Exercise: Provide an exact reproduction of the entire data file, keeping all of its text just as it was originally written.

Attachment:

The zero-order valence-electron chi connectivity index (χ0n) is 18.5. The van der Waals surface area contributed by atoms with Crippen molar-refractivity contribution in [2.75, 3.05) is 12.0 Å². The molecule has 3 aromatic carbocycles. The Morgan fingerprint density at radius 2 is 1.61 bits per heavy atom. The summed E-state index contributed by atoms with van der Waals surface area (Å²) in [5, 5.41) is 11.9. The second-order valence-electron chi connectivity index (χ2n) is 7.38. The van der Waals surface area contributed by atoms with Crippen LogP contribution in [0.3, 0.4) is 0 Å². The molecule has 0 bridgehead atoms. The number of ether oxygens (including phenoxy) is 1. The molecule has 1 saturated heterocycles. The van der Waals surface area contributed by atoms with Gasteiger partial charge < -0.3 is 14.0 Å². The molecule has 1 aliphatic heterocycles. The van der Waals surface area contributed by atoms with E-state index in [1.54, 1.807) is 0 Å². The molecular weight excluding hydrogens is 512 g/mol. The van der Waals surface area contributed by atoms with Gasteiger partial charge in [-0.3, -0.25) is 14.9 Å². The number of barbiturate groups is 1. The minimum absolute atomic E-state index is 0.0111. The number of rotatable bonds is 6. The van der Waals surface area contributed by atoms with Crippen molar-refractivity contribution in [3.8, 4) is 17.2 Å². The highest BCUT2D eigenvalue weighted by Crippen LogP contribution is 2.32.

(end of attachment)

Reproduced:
The zero-order valence-electron chi connectivity index (χ0n) is 18.5. The van der Waals surface area contributed by atoms with Crippen molar-refractivity contribution in [2.75, 3.05) is 12.0 Å². The molecule has 3 aromatic carbocycles. The Morgan fingerprint density at radius 2 is 1.61 bits per heavy atom. The summed E-state index contributed by atoms with van der Waals surface area (Å²) in [5, 5.41) is 11.9. The second-order valence-electron chi connectivity index (χ2n) is 7.38. The van der Waals surface area contributed by atoms with Crippen LogP contribution in [0.3, 0.4) is 0 Å². The molecule has 0 bridgehead atoms. The number of ether oxygens (including phenoxy) is 1. The molecule has 1 saturated heterocycles. The van der Waals surface area contributed by atoms with Gasteiger partial charge < -0.3 is 14.0 Å². The molecule has 1 aliphatic heterocycles. The van der Waals surface area contributed by atoms with E-state index in [1.54, 1.807) is 0 Å². The molecular weight excluding hydrogens is 512 g/mol. The van der Waals surface area contributed by atoms with Gasteiger partial charge in [-0.3, -0.25) is 14.9 Å². The number of barbiturate groups is 1. The minimum absolute atomic E-state index is 0.0111. The number of rotatable bonds is 6. The van der Waals surface area contributed by atoms with Crippen molar-refractivity contribution in [3.8, 4) is 17.2 Å². The highest BCUT2D eigenvalue weighted by Crippen LogP contribution is 2.32.